Diagnosing asthma is a process that involves several steps.2,3 First, your healthcare provider will ask you to describe all of your symptoms. This includes how often the symptoms occur, when they tend to happen, and if there is anything that makes them get worse. Your healthcare provider will also take your medical history and ask about any other medical conditions that you have. For example, people will allergies or a skin condition called eczema may be more likely to have asthma.
At this point, if your healthcare provider thinks that you might have asthma, then the next step is a physical examination to check out your eyes, ears, nose, throat, chest and lungs, and skin. As part of the physical exam, your healthcare provider may use some special types of diagnostic tests to help figure out if you have asthma, or whether your symptoms have some other cause.
What kinds of tests are used to diagnose asthma?
Your healthcare provider can use several different kinds of tests to help diagnose asthma:
Special breathing tests called lung function tests are used to measure the amount of air that can move in and out of your lungs as you breathe.1-3 The most common types of lung function tests for diagnosing asthma are called:
During a spirometry test, a special machine called a spirometer is used to measure the amount and speed of air that you can breathe in and out of your lungs. The peak flow test uses a peak flow meter to measure how hard you can breathe air out of your lungs. Spirometry tests and peak flow tests are usually performed before and after taking a bronchodilator medication, such as albuterol. If the results of the test show that your lung function is better after you have taken the medicine, then it is a sign that you probably have asthma.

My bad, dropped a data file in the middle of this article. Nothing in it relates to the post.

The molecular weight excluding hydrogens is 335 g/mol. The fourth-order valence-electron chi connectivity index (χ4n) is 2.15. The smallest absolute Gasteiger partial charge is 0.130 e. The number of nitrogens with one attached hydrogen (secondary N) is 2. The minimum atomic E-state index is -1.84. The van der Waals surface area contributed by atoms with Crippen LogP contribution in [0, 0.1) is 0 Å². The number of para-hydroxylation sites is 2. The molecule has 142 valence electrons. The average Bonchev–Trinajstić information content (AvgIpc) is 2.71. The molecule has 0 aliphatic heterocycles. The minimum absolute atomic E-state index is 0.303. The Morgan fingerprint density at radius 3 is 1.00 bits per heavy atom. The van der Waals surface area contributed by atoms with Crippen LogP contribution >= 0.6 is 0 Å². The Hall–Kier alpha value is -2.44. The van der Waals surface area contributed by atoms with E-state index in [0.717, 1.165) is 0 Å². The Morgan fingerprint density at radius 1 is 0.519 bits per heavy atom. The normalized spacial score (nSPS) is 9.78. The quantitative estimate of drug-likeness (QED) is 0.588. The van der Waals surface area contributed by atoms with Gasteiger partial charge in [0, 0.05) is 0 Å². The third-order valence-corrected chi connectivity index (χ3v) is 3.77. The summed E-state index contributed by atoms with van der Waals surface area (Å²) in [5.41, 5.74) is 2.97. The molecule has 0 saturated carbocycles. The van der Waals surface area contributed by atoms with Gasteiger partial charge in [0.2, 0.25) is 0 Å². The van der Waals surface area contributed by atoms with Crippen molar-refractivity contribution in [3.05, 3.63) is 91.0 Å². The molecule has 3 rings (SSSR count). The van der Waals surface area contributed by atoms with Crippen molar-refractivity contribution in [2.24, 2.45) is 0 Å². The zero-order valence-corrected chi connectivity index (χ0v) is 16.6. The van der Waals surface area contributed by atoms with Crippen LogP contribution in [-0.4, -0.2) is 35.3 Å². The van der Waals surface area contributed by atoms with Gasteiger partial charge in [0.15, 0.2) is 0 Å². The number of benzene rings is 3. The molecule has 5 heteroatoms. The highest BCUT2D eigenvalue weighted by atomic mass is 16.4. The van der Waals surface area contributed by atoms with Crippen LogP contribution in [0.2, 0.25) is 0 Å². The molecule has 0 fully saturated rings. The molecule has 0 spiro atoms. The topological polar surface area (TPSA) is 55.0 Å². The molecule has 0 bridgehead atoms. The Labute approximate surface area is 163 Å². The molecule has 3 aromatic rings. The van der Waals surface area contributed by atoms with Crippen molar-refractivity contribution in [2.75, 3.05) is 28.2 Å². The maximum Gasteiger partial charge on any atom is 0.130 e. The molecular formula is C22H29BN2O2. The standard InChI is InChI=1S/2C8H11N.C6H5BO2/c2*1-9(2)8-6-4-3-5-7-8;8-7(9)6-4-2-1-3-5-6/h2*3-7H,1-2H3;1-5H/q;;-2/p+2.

If the results of your spirometry and peak flow tests don’t make it clear whether or not you have asthma, then your healthcare provider may use challenge tests or an exhaled nitric oxide test to help make the diagnosis. Challenge tests are also called trigger tests. During this type of test, you will be asked to inhale a substance that is a well-known asthma trigger. If you have asthma, this substance will very likely cause you to have asthma symptoms—and you will not react to it if you don’t have asthma.
Another test, called a nitric oxide test, is used to measure the amount of nitric oxide gas produced by your lungs. This gas is a result of inflammation in your lungs, and this kind of inflammation is a sign of asthma.
What are imaging tests?
Imaging tests can also help your healthcare provider to figure out if you have asthma.1-3 These tests may include an X-ray or CT scan of your lungs, sinuses, and/or heart. These tests can be used to see if your breathing symptoms might have some cause other than asthma, or to see if you have other conditions that may make your asthma worse.
What are allergy tests?
During allergy testing, a skin test or a blood test is used to see if you are allergic to things such as pet hair, mold, pollen, or dust. These tests are not used to diagnose a person with asthma, but they can be used to see if those allergies are triggering your asthma or making it worse. Allergy tests can also be used to help figure out the best way to treat your asthma.1-3
What is a sputum test?
A sputum test is used to see if there are special cells called “eosinophils” in the sputum (mucus) that is produced when you cough.1 Having a higher level of these types of cells in your sputum may be a sign of inflammation caused by asthma.
Mayo Clinic. Tests and Diagnosis. Accessed March 20, 2016. Available at http://www.mayoclinic.org/diseases-conditions/asthma/basics/tests-diagnosis/con-20026992
Asthma and Allergy Foundation of America. Asthma Diagnosis. Accessed March 20, 2016. Available at http://www.aafa.org/page/asthma-diagnosis.aspx
Cleveland Clinic. Diagnosing Asthma. Accessed March 20, 2016. Available at https://my.clevelandclinic.org/health/diseases_conditions/hic_Asthma_An_Overview/hic_Diagnosing_Asthma